Rory McIlroy last night produced the performance of his burgeoning career – and almost every other career, for that matter – when becoming the youngest player to win on the PGA Tour since Tiger Woods 14 years ago. With a remarkable 62, the Ulsterman – who turns 21 tomorrow – compiled one of the game's greatest final rounds to beat Phil Mickelson at the Quail Hollow Championship by four shots.
Seve Ballesteros happened to be just a few days younger when stunning America in the 1978 Greater Greensboro Open. That also happened to take place in North Carolina. Let the comparisons begin in earnest. After all, McIlroy has some startling substance to match all the hype.
All of the long-trailed potential was realised as at 15-under McIlroy crushed a stellar leaderboard, including the Masters champion. Mickelson went out there believing that a 68 would secure him the $750,000 first prize. Instead, like everyone, he was blitzed.
If the name of McIlroy's nearest pursuer made his second professional victory seem all the more impressive, then it paled into insignificance beside the numbers. Having scraped inside the cut by a single stroke, McIlroy was 16-under for his third and fourth rounds. That is obscene around a course as tough as Quail Hollow.
Certainly the word "outrageous" did not begin to describe yesterday's 10-under, featuring eight birdies, an eagle and, get this, six threes for the final six holes. It all added up to him breaking the course record by two strokes on one of the most revered lay-outs in America. This 62 genuinely ranks up there with the finest rounds played on the PGA Tour for many, many years. It is fair to say McIlroy's coming of age party started two days early.
"I suppose I just got into the zone," he said afterwards. "It's funny, I shot a 61 in Portrush when I was 16 and this felt the same. Everything went right. I didn't know how much under I was. As a youngster I dreamed of this. It's been a crazy ride to get here. I'm just delighted to win my first title in America and to do it on a course like this is."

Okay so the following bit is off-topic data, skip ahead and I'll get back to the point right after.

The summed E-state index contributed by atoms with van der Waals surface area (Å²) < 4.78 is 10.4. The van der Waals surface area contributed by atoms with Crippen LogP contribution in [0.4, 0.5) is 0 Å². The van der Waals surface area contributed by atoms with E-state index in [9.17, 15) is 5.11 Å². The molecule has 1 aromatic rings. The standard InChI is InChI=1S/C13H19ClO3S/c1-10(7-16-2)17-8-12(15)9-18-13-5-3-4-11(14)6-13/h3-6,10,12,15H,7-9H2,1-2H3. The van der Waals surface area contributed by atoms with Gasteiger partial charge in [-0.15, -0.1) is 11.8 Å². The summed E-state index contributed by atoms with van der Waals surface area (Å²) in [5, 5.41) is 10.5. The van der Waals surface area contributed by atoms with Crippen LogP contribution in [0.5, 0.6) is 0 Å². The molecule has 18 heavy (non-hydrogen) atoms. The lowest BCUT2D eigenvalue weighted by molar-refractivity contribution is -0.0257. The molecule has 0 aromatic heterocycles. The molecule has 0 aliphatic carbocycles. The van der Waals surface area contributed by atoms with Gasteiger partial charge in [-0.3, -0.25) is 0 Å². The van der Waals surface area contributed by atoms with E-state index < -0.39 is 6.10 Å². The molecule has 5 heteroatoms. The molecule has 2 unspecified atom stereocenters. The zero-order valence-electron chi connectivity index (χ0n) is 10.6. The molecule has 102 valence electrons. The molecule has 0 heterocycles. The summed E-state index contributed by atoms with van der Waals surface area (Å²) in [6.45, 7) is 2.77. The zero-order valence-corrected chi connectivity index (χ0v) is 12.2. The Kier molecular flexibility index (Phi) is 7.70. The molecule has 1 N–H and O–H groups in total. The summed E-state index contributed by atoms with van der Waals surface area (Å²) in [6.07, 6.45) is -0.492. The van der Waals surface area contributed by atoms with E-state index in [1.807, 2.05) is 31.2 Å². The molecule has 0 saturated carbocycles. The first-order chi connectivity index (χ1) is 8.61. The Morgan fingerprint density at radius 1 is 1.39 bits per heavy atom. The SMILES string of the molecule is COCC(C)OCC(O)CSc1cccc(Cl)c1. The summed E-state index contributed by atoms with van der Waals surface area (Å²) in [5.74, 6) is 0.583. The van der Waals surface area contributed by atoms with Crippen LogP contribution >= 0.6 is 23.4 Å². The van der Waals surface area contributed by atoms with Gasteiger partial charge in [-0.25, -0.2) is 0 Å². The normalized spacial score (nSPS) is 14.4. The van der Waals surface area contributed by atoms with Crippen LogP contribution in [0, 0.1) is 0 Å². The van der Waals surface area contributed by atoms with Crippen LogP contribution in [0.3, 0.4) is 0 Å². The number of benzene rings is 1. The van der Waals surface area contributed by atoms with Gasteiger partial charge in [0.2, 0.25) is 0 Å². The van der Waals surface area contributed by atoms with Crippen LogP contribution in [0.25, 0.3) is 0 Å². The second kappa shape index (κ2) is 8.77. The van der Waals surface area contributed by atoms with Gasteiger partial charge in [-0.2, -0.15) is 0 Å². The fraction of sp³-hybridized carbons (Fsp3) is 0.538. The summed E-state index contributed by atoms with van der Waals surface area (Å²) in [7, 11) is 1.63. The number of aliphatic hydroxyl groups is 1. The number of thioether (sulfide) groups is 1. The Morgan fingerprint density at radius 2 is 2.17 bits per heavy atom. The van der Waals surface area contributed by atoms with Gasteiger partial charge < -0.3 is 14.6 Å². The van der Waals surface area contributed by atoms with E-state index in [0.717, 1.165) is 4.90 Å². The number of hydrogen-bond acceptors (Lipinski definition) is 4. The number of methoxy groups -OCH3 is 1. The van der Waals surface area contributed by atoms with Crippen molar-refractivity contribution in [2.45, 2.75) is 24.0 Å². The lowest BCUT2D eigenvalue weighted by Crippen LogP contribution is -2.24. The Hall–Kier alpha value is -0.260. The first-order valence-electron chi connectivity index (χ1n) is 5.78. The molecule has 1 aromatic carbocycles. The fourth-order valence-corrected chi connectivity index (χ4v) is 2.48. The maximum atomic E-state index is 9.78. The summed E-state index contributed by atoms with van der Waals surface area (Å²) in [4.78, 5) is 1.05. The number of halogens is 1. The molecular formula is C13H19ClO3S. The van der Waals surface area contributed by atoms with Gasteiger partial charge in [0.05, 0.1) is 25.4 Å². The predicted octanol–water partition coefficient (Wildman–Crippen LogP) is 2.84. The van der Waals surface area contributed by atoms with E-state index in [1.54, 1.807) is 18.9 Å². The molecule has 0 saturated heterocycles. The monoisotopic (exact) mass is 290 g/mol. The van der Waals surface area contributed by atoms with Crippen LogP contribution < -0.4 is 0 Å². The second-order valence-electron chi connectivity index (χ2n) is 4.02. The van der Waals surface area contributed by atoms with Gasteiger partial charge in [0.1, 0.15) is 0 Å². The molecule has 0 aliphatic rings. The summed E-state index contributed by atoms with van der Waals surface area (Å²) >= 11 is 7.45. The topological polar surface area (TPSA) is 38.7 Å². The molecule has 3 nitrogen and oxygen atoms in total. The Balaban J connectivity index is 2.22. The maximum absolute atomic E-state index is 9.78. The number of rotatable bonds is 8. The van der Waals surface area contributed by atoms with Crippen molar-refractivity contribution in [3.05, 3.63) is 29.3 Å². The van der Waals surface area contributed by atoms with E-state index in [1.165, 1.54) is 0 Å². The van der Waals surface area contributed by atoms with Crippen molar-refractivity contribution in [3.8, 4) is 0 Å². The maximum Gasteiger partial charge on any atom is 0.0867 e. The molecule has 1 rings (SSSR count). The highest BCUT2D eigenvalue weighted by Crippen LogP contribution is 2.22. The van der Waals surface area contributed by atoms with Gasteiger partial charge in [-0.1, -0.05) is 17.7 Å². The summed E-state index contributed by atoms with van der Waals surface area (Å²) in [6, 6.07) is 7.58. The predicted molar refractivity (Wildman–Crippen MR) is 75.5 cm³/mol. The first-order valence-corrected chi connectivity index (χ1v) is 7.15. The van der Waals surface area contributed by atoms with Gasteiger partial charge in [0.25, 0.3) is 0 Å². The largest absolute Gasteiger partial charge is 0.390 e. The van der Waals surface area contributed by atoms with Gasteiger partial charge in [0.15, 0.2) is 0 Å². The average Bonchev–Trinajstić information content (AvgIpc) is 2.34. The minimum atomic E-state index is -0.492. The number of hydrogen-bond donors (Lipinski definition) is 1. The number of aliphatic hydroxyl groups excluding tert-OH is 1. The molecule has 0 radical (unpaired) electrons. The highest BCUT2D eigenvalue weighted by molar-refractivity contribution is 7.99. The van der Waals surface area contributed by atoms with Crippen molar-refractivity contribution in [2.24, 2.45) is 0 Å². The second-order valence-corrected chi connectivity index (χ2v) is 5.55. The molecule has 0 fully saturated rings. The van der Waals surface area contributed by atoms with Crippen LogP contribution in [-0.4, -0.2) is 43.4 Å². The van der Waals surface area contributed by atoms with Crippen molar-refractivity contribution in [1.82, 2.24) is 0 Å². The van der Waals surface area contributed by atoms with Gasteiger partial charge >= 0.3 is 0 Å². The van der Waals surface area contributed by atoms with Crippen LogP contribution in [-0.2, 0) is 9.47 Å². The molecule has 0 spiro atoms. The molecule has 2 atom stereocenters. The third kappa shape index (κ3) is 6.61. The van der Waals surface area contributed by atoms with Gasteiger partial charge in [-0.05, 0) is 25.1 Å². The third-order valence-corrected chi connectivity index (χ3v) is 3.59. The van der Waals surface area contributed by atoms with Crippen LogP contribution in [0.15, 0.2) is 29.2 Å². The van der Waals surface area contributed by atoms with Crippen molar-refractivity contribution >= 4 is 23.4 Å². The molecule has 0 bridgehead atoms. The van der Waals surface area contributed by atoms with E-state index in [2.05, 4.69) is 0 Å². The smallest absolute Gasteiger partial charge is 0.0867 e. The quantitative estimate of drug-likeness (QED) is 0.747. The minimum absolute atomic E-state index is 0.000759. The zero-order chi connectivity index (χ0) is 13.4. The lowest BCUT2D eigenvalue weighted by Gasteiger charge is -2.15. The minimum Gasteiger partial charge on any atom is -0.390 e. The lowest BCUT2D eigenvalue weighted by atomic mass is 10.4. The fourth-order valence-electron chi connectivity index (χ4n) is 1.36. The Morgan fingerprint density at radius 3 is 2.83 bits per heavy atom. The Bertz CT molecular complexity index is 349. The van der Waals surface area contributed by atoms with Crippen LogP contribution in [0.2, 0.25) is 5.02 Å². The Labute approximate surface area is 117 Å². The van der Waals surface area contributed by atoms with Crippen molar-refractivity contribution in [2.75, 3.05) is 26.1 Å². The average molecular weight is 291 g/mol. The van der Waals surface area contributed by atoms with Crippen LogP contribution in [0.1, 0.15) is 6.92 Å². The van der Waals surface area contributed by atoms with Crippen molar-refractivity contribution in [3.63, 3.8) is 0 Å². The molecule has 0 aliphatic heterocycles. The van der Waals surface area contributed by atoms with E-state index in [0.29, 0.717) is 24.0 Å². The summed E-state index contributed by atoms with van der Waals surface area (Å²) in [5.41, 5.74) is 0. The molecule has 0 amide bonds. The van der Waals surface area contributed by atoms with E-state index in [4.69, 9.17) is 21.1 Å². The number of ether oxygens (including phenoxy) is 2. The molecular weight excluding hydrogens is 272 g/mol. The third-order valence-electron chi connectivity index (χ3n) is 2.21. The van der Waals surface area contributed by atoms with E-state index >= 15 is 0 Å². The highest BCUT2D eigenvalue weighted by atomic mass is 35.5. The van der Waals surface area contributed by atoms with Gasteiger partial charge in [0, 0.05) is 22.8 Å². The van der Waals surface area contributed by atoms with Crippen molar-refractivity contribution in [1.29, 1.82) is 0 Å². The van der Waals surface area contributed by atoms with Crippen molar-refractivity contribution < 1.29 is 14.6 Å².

When McIlroy reached the scorers' hut so many of his fellow pros were there to greet him. They realised something exceptional was unfolding. Lee Westwood high-fived him while there was a hug from Ireland's other favourite golfing son, Padraig Harrington. "That's some bit of stuff," Harrington told him.
It is hard to overstate McIlroy's brilliance, hard to pick out a shot from the 62 which summed up his feat. Maybe the seven-iron from the bunker on the 16th which he span into three feet. But then, the five-iron approach to the par-five 15th which set up his eagle was similarly exquisite. And then, of course, was the obligatory 40-footer rolled in on the final green. In truth, McIlroy was near faultless.
We all knew about the peerless swing, but what we did not know about was the steel inside. He made a mockery of any doubts, pulling clear when players of the calibre of Mickelson and Angel Cabrera loomed up behind. As Nick Faldo put it: "This is one big, big statement. If I was him I'd delay my 21st birthday celebrations a week, because it's the Players Championship next week and if he can stay in the zone he could do anything there."
Yes, he could. But before the focus switches to Sawgrass this tale is worth retelling. McIlroy has endured a miserable time since beginning the year with so much promise with a third in Abu Dhabi and a sixth in Dubai. A back injury meant that his best placing in his next four stroke-play events was a tie for 40th. McIlroy came into Quail Hollow on the back of two missed cuts. The last came at The Masters three weeks ago and as he prepared to leave those hallowed grounds the pained young pro talked of taking an extended break to let his body recuperate.
McIlroy, however, decided to give it another whirl Stateside. Decisions don't get any more inspired. Saying that, he only avoided a third straight "MC" by a shot after a 73 and a 72. With three holes remaining McIlroy seemed destined to join Woods on his premature trip over to The Players. But an eagle on his 16th (the seventh) saved him and the ensuing relief broke his staggering talent free.
He was still nine shots off the lead at that stage, with more than 50 players separating him from the summit. A 66 was followed by that already famous 62. He became the first golfer in four years on the PGA Tour to win after making the cut by a stroke.
Indeed, this was the day when the next generation of champions announced their arrival with unarguable vehemence. In Nagoya, Japan, the 18-year-old Ryo Ishikawa carded a 12-under-par 58 to win the Crowns tournament. It was the lowest score ever recorded on a major tour. And perhaps that says everything about McIlroy's weekend with the golfing gods. It was his 62 they were all talking about last night. Even Ryo the remarkable record-breaker had to play second fiddle.